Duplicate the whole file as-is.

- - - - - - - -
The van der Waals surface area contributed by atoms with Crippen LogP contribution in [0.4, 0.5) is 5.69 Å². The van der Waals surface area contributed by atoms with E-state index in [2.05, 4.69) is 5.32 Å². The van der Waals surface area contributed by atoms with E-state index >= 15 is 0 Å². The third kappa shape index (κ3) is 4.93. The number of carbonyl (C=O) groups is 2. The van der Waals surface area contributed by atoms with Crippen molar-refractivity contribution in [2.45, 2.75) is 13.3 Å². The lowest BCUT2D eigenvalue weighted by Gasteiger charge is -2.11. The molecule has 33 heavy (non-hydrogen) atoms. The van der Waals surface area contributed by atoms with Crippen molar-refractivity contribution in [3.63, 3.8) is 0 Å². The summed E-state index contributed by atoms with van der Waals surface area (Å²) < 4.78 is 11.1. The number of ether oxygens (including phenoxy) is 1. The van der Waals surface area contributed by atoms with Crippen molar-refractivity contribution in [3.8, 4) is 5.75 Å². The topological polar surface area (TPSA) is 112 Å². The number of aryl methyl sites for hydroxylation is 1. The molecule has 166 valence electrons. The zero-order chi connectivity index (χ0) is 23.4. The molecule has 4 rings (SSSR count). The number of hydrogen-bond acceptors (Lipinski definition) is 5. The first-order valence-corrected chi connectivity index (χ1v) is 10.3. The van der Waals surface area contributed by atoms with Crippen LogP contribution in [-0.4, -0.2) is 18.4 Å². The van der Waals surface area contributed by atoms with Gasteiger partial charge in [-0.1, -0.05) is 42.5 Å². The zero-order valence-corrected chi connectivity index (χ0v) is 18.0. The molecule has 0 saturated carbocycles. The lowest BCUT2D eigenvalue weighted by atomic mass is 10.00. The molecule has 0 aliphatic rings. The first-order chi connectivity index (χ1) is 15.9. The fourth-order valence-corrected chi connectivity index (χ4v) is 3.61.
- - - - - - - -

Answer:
The van der Waals surface area contributed by atoms with Crippen LogP contribution in [0.4, 0.5) is 5.69 Å². The van der Waals surface area contributed by atoms with E-state index in [2.05, 4.69) is 5.32 Å². The van der Waals surface area contributed by atoms with E-state index >= 15 is 0 Å². The third kappa shape index (κ3) is 4.93. The number of carbonyl (C=O) groups is 2. The van der Waals surface area contributed by atoms with Crippen molar-refractivity contribution in [2.45, 2.75) is 13.3 Å². The lowest BCUT2D eigenvalue weighted by Gasteiger charge is -2.11. The molecule has 33 heavy (non-hydrogen) atoms. The van der Waals surface area contributed by atoms with Crippen molar-refractivity contribution in [3.63, 3.8) is 0 Å². The summed E-state index contributed by atoms with van der Waals surface area (Å²) < 4.78 is 11.1. The number of ether oxygens (including phenoxy) is 1. The van der Waals surface area contributed by atoms with Crippen molar-refractivity contribution in [3.8, 4) is 5.75 Å². The topological polar surface area (TPSA) is 112 Å². The number of aryl methyl sites for hydroxylation is 1. The molecule has 166 valence electrons. The zero-order chi connectivity index (χ0) is 23.4. The molecule has 4 rings (SSSR count). The number of hydrogen-bond acceptors (Lipinski definition) is 5. The first-order valence-corrected chi connectivity index (χ1v) is 10.3. The van der Waals surface area contributed by atoms with Crippen LogP contribution in [-0.4, -0.2) is 18.4 Å². The van der Waals surface area contributed by atoms with Gasteiger partial charge in [-0.1, -0.05) is 42.5 Å². The zero-order valence-corrected chi connectivity index (χ0v) is 18.0. The molecule has 0 saturated carbocycles. The lowest BCUT2D eigenvalue weighted by atomic mass is 10.00. The molecule has 0 aliphatic rings. The first-order chi connectivity index (χ1) is 15.9. The fourth-order valence-corrected chi connectivity index (χ4v) is 3.61.